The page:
One of our favorite things to do each week here in Umbria is to visit the local outdoor markets. You can easily visit a market each day if you choose to, and in fact some days there are as many as five markets of various sizes running across the region on a given day. In Italy, markets tend to rotate from town to town, and most larger towns have their own market day although the vendors may vary. We generally tend to stick to the markets close to our farmhouse, although we do often venture a little farther over to Perugia on Saturdays for the market there.
If you enjoy cooking, or even eating for that matter, it is impossible not to get inspired as you walk through an outdoor market here in Umbria. The multitude of bright colors of the myriad of produce sold by various vendors, the mouth watering aromas drifting from the porchetta and fried food trucks, and simply the bustling energy of the many folks moving from stall to stall is simply intoxicating to me. Italian cuisine is all about using fresh, seasonal ingredients and I have adopted the habit of not planning my daily menu until I see what looks best at the market each day. Whether a tub full of tiny carciofini (baby artichokes) catches my eye, I smell a bunch of perfectly ripe red pachino tomatoes, or I find an overflowing table of fat, bright green fava beans, I have learned to let my senses dictate what we’ll eat for dinner each day after my market visit.
We now have our market visits down to a regular schedule and usually visit 3 to 4 each week first thing in the morning. On Mondays we head over to Marsciano, a town of working folks with a varied good sized market selling lots of produce, household linens, and clothing. Tuesdays we visit the market in Deruta which is much smaller but has a few of our favorite produce sellers as well as the best porchetta truck in all of Umbria (at least in our opinion). Thursday we drive to Ponte San Giovanni, which is a suburb of Perugia and holds a huge market that sells just about anything under the sun from small animals to garden utensils, not to mention unlimited number of food vendors from all over Umbria and even as far as Campagna. Those are our three “must visit” markets each week but we also add in the immense Saturday market in Perugia if we do not have anything planned on any given Saturday. The market in Perugia can take hours to browse through and it’s a wonderful way to spend a quiet Saturday morning. I’ve decided this week to invite you on a market tour with me. Although impossible to do in person, I’m sharing some photos of what we’ve seen each week this spring as we visit our favorite Umbrian markets.
Fresh produce of every description can be found at every outdoor market.
Although most is grown locally, by law the vendor must display where the produce originated.
At this time of year, most of the fruit comes from Sicily and Calabria.
Spring vegetable selection. Two types of spring onions, agretti on the right, and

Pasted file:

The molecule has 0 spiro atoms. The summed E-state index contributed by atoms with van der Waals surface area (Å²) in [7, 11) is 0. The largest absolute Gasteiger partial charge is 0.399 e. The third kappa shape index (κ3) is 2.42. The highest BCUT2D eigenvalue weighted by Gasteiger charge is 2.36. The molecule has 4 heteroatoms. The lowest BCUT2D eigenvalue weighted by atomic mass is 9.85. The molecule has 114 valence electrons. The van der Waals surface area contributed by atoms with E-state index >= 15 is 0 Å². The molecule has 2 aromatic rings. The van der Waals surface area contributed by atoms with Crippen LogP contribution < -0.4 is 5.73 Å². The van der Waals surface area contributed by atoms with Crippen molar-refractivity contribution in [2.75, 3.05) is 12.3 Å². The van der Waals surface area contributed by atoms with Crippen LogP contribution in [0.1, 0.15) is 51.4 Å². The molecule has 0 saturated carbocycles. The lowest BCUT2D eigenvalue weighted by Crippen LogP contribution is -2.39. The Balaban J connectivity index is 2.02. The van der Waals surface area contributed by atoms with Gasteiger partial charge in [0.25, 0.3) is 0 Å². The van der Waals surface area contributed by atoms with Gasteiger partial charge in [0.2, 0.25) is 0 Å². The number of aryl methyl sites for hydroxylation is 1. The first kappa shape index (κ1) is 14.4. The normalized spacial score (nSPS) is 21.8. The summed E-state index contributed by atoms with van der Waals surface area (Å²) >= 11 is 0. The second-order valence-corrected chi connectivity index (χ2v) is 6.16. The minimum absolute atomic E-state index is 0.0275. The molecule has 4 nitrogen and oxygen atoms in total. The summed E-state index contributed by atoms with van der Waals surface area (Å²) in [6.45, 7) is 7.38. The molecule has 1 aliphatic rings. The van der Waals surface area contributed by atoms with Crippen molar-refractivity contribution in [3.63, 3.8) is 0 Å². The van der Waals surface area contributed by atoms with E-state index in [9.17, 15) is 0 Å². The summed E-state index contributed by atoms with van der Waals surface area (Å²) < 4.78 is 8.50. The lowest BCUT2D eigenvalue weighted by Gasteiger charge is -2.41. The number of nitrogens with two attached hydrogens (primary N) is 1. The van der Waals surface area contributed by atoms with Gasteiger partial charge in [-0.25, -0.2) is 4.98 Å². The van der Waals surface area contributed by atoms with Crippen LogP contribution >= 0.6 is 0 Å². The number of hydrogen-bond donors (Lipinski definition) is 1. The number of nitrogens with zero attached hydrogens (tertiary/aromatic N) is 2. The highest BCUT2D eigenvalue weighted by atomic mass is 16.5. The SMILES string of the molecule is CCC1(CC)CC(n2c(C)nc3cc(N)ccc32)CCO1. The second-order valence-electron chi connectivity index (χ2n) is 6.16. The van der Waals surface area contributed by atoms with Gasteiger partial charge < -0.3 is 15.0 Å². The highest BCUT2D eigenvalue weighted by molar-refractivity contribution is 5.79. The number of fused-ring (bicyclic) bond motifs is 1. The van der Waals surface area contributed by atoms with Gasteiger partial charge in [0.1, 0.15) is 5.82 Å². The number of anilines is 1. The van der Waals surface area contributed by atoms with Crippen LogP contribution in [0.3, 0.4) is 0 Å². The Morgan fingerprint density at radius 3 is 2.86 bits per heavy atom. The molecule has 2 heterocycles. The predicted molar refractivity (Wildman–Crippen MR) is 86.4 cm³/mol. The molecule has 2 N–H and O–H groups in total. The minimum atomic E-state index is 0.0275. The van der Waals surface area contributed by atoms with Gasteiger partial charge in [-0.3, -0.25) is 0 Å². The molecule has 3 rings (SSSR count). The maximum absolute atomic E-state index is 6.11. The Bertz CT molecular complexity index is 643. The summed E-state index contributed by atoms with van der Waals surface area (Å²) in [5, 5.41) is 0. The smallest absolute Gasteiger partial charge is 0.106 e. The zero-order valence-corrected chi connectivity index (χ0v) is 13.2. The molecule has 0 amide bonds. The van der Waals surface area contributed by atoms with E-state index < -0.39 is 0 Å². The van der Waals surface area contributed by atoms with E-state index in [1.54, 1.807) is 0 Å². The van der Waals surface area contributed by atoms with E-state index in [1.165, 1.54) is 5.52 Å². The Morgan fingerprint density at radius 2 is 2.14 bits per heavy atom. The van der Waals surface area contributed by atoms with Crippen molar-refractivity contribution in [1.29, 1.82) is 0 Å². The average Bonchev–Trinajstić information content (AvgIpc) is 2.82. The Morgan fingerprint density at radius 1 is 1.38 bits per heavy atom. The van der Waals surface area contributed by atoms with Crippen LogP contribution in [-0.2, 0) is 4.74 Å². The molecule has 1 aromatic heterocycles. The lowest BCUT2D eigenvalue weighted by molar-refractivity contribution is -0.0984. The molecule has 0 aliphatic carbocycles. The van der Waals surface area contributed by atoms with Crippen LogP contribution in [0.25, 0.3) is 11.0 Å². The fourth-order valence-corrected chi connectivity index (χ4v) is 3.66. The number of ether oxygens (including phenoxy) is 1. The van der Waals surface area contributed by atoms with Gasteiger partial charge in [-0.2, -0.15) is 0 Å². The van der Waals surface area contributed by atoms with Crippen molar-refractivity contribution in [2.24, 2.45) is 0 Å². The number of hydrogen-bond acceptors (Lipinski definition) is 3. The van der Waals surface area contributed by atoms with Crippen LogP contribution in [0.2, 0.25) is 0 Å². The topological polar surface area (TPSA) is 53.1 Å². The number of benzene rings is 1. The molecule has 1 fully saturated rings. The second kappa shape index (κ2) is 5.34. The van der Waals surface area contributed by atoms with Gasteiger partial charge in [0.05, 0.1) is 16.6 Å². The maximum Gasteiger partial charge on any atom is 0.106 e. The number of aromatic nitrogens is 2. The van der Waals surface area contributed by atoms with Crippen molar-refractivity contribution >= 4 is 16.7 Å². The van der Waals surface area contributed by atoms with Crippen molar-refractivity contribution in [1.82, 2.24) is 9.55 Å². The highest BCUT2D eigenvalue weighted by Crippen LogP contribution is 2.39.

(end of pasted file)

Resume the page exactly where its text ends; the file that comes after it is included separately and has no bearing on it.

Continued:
fat fava bean pods seen on top.
Oranges from southern Italy just look more appealing with the leaves and branches!
A selection of various ripe tomatoes that could bring one to tears.
Notice the green and red tomatoes used in salads in the back.
If all I had was this one single fresh produce vendor from the Perugia
market to shop from I would be VERY happy!
Famous Tropea onions and fresh garlic from the Perugia market.
In the spring all the fruit apart from strawberries come from other regions of Italy or southern European countries but still is ripe and delicious.
My very favorite spring vegetable, the artichoke.
I find myself buying them by the bag full every time we visit a market!
This dried fruit and nut vendor sells some very unique items from the Perugia market.
Every market has a stand or two that sells dry goods, a few selling cheese as seen in this photos, and a number selling cured and dried meats. We also frequent a vendor from Campagna for some of their specialties as well as one from Sardinia at our Marsciano market.
As well as produce, all the markets sell a selection of clothing. You can buy everything from lingerie, sleepwear, day clothes, shoes, to outerwear and anything in between.
In the spring each market has assorted vendors selling outdoor flowers and vegetables for planting.
Every market has at least one fresh cut flower vendor as well.
Any fresh herb you could want to plant in your garden is available at the Perugia market.
This unique vendor from Deruta sells just about anything you need for your kitchen.
The perfect porchetta. Every market has at least one porchetta truck, while the larger markets such as the one in Perugia have five or six. You know the best one to visit always has the longest line!
This is our favorite porchetta vendor in Umbria that sells at the Deruta market so Tuesday is always porchetta paninis for lunch!
The larger markets always have bargain stalls. This one sells household linens of every description for 1 euro each. Although the quality is questionable, bargains can be found.
These little ducklings are sold at the Perugia market for a couple of euros. If I could only figure how what to do with them, I’d love to take a couple home!
I wish I could buy these chickens just to save them from these cramped cages.
Well, I hope you enjoyed visiting some of my favorite Umbrian markets and that if you have the chance to visit Umbria that you’ll visit a market or two yourself!